This model of food recovery and distribution provides communities with consistent food access that is sufficient, safe, and nutritious and that meets their dietary needs.
Food banks have long been practised globally. It is heartening to note that the concept is now quickly gaining momentum in Africa, with countries like South Africa mobilising organisations to rescue hundreds of tonnes of food that would otherwise have gone to waste.
What makes food banks a game changer is that they can employ a community-based approach, sourcing surplus food from farms, markets and households and sharing it with food insecure people within their vicinities.
On too many occasions, communities have watched in awe big retail supermarkets and well known manufacturing companies throwing away food and produce that would have been condemned by standards association authorities for failing to meet certain requirements and yet that food can be edible without causing any harm or side effects.
There are also cases where farmers fail to deliver their produce to the market and allow the harvest to rot, instead of donating it to communities that are in need of food.
With several countries facing imminent food shortages owing to erratic rains and extreme temperatures, ideas can be thrown around on how best the food bank concept can be started, once communities have assessed their needs and levels of vulnerability.
Organisations that run these models partner with local companies and leaders to identify excess food that is likely to be discarded.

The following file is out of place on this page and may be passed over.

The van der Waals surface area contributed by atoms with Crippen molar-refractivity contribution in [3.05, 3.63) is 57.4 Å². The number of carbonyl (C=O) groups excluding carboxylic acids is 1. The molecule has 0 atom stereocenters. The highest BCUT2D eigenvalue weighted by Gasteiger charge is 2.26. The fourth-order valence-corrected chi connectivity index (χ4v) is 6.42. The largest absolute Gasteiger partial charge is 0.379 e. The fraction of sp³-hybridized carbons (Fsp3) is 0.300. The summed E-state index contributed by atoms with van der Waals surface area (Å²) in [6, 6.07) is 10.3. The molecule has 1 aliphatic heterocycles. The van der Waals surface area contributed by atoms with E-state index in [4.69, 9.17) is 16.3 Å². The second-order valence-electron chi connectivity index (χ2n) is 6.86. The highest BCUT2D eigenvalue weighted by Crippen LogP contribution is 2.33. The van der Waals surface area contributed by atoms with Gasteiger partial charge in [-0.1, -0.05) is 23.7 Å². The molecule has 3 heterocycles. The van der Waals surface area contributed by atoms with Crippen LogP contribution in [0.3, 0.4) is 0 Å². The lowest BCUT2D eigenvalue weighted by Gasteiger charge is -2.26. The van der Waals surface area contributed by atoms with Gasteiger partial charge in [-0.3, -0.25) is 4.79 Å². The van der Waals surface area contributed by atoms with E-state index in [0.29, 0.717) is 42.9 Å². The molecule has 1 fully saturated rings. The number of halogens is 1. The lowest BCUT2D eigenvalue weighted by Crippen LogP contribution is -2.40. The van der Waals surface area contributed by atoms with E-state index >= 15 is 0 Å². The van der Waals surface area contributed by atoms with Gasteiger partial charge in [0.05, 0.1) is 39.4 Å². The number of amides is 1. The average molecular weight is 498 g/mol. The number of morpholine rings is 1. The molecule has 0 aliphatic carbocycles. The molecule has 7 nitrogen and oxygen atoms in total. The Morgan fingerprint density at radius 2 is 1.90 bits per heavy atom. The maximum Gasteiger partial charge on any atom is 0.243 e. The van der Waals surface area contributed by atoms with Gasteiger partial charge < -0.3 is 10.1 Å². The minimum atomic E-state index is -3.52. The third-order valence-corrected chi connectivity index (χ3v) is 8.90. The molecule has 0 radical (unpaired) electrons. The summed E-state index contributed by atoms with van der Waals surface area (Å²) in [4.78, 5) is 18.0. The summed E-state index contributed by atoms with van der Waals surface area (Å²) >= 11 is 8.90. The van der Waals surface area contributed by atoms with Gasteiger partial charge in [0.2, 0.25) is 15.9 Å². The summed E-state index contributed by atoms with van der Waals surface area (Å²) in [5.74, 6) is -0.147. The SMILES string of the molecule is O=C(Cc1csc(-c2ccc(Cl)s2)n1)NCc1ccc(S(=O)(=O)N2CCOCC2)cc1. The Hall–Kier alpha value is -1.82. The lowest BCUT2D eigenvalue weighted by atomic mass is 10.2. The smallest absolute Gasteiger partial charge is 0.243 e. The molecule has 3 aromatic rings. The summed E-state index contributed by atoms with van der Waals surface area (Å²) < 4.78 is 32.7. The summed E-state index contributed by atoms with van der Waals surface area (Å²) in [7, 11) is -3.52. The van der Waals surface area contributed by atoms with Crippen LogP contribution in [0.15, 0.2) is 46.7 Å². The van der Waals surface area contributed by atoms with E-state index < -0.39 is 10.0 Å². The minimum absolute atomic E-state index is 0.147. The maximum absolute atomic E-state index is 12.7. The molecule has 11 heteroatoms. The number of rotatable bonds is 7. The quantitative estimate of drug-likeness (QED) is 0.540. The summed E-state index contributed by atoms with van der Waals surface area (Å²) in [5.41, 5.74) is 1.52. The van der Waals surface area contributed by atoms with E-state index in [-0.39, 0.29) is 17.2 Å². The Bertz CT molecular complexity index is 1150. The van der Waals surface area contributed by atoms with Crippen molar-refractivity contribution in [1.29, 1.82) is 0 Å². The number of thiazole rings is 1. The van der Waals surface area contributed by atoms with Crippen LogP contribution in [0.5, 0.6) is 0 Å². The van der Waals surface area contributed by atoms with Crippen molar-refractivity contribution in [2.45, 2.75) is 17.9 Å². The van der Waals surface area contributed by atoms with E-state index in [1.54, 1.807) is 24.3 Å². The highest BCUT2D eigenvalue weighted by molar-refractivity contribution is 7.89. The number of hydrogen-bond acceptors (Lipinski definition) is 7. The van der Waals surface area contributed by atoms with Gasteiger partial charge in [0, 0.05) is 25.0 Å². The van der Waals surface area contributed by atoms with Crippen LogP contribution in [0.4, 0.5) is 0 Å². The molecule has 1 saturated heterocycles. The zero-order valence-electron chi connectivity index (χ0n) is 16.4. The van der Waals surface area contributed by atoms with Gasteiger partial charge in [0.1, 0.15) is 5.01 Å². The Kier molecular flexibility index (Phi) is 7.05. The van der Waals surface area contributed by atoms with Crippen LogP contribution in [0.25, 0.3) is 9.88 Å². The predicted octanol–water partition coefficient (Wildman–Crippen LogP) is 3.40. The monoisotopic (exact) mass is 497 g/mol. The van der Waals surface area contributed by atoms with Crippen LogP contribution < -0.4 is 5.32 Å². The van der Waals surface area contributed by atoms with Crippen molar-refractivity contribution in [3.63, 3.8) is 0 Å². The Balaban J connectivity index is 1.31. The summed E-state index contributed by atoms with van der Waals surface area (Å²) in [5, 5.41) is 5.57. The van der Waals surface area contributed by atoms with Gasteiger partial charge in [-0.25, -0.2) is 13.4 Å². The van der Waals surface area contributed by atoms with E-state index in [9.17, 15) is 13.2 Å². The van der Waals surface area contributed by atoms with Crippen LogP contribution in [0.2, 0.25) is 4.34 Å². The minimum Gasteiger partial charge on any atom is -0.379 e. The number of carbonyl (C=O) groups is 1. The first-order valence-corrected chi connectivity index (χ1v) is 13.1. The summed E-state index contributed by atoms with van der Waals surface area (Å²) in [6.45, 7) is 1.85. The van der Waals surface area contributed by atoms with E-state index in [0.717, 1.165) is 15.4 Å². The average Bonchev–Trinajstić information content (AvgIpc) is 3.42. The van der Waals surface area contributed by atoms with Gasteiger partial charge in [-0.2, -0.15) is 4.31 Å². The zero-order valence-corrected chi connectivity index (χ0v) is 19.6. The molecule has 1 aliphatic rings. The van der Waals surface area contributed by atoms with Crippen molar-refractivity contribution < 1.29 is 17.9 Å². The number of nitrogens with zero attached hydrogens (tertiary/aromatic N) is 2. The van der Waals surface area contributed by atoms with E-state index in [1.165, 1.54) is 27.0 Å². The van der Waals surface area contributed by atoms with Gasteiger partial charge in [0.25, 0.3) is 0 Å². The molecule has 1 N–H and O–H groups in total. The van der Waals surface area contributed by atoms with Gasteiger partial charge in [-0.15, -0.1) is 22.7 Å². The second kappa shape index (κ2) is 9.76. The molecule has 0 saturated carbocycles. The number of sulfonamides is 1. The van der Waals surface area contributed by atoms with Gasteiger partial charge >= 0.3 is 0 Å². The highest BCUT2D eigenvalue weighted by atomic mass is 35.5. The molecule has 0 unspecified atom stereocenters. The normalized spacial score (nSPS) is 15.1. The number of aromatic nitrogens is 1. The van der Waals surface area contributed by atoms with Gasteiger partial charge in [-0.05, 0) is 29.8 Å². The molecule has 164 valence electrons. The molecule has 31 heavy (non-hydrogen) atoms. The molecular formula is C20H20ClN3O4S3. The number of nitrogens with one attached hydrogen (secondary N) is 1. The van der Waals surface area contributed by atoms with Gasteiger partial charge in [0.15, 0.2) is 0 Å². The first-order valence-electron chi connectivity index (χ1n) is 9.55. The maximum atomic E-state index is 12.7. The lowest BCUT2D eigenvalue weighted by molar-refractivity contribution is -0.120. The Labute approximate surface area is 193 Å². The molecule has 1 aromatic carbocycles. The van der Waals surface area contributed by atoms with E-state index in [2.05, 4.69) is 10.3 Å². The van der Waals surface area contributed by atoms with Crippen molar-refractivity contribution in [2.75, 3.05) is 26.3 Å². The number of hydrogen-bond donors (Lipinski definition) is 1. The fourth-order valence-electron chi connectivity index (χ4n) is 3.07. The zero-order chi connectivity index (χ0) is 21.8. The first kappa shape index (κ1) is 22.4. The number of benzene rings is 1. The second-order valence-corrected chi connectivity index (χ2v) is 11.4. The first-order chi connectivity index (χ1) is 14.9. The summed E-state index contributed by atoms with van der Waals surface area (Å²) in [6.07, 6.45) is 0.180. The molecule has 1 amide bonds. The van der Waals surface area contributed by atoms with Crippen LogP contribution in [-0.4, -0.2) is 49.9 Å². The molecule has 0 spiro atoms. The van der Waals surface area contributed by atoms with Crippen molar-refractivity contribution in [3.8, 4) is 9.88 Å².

Since food banks are locally-run, they are able to pin-point hunger hotspots and determine where the need is greatest and how to efficiently deliver to those locations.
In certain cases, food banks have been credited with supporting school feeding programmes, enabling children who might have otherwise skipped school due to food scarcity to remain in the classroom.
One such organisation currently flourishing in South Africa FoodForward SA says surplus food has been a catalyst for change, enabling it to feed millions every year after it partnered with farmers, manufacturers and retailers to feed families and communities faced with hunger.
Established in 2009 to address widespread hunger in South Africa, FoodForward SA connects a world of excess to a world of need by recovering quality edible surplus food from the consumer goods supply chain and distributing it to community organisations that serve the poor.
The organisation, which says that 80 percent of the food recovered from its chain distribution pattern is nutritious and reaches 900 000 people daily, who are in need of food to eat.
Outside their ability to seamlessly feed thousands in need of food, research reveals that on a global level, food banks have helped the agriculture sector reduce its carbon footprint by eight percent at a time when food loss and waste is responsible for gas emission.
Looking at the vulnerability millions of people find themselves in as food shortages become a reality, there is room and scope to seriously think and plan around the possibility of establishing food banks, across the continent.
With he rate at which the effects of climate change is upending lives, no single organisation, the state or entity can solve the problem of global hunger alone.
This mammoth challenge requires cross-sectoral collaboration, where concerted efforts of individuals and institutions — governments, multilateral agencies, companies and civil society organisations can feed millions in need of food at any given time.